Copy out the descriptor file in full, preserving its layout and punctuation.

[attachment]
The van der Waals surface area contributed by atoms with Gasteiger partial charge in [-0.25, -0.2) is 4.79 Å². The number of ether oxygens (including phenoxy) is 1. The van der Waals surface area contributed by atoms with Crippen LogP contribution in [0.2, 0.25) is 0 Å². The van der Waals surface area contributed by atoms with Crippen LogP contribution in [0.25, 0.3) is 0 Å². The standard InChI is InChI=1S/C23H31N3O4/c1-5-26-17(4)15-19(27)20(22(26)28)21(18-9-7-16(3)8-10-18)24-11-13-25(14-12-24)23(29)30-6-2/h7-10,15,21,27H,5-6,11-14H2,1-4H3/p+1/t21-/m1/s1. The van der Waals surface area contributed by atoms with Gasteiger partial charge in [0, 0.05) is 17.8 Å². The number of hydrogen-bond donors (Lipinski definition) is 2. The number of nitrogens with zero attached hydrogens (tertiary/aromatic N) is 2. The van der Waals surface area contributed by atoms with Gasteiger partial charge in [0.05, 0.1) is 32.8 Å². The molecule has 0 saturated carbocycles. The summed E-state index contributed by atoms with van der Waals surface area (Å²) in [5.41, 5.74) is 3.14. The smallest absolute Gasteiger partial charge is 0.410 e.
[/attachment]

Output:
The van der Waals surface area contributed by atoms with Gasteiger partial charge in [-0.25, -0.2) is 4.79 Å². The number of ether oxygens (including phenoxy) is 1. The van der Waals surface area contributed by atoms with Crippen LogP contribution in [0.2, 0.25) is 0 Å². The van der Waals surface area contributed by atoms with Crippen LogP contribution in [0.25, 0.3) is 0 Å². The standard InChI is InChI=1S/C23H31N3O4/c1-5-26-17(4)15-19(27)20(22(26)28)21(18-9-7-16(3)8-10-18)24-11-13-25(14-12-24)23(29)30-6-2/h7-10,15,21,27H,5-6,11-14H2,1-4H3/p+1/t21-/m1/s1. The van der Waals surface area contributed by atoms with Gasteiger partial charge in [0, 0.05) is 17.8 Å². The number of hydrogen-bond donors (Lipinski definition) is 2. The number of nitrogens with zero attached hydrogens (tertiary/aromatic N) is 2. The van der Waals surface area contributed by atoms with Gasteiger partial charge in [0.05, 0.1) is 32.8 Å². The molecule has 0 saturated carbocycles. The summed E-state index contributed by atoms with van der Waals surface area (Å²) in [5.41, 5.74) is 3.14. The smallest absolute Gasteiger partial charge is 0.410 e.